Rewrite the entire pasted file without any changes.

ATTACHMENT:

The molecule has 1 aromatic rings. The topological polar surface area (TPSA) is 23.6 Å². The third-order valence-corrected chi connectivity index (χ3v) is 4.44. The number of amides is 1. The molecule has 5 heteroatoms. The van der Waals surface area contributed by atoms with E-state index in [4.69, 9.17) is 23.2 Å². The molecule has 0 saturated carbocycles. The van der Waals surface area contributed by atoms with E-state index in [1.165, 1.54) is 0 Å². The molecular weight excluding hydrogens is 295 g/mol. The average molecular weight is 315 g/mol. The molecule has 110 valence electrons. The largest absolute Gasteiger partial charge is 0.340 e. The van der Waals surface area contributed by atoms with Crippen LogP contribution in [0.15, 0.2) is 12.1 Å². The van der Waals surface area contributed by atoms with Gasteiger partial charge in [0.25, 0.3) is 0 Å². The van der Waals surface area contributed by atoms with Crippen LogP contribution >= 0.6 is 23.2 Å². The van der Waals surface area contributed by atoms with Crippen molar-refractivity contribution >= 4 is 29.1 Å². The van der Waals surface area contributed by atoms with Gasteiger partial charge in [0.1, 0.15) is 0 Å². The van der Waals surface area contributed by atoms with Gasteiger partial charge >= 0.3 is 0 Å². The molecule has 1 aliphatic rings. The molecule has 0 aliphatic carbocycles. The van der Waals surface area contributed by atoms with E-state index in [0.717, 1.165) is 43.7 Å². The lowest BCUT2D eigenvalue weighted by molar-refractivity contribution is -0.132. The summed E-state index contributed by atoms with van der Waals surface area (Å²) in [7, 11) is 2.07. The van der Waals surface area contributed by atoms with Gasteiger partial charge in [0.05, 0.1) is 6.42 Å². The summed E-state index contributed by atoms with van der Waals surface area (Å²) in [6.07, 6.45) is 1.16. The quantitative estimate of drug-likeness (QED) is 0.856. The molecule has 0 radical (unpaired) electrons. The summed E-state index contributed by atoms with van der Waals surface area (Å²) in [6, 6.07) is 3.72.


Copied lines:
The molecule has 1 aromatic rings. The topological polar surface area (TPSA) is 23.6 Å². The third-order valence-corrected chi connectivity index (χ3v) is 4.44. The number of amides is 1. The molecule has 5 heteroatoms. The van der Waals surface area contributed by atoms with E-state index in [4.69, 9.17) is 23.2 Å². The molecule has 0 saturated carbocycles. The van der Waals surface area contributed by atoms with E-state index in [1.165, 1.54) is 0 Å². The molecular weight excluding hydrogens is 295 g/mol. The average molecular weight is 315 g/mol. The molecule has 110 valence electrons. The largest absolute Gasteiger partial charge is 0.340 e. The van der Waals surface area contributed by atoms with Crippen LogP contribution in [0.15, 0.2) is 12.1 Å². The van der Waals surface area contributed by atoms with Gasteiger partial charge in [0.25, 0.3) is 0 Å². The van der Waals surface area contributed by atoms with Crippen LogP contribution >= 0.6 is 23.2 Å². The van der Waals surface area contributed by atoms with Crippen molar-refractivity contribution >= 4 is 29.1 Å². The van der Waals surface area contributed by atoms with Gasteiger partial charge in [0.1, 0.15) is 0 Å². The van der Waals surface area contributed by atoms with Gasteiger partial charge >= 0.3 is 0 Å². The molecule has 1 aliphatic rings. The molecule has 0 aliphatic carbocycles. The van der Waals surface area contributed by atoms with E-state index in [0.717, 1.165) is 43.7 Å². The lowest BCUT2D eigenvalue weighted by molar-refractivity contribution is -0.132. The summed E-state index contributed by atoms with van der Waals surface area (Å²) in [7, 11) is 2.07. The van der Waals surface area contributed by atoms with Gasteiger partial charge in [0.05, 0.1) is 6.42 Å². The summed E-state index contributed by atoms with van der Waals surface area (Å²) in [6.07, 6.45) is 1.16. The quantitative estimate of drug-likeness (QED) is 0.856. The molecule has 0 radical (unpaired) electrons. The summed E-state index contributed by atoms with van der Waals surface area (Å²) in [6, 6.07) is 3.72.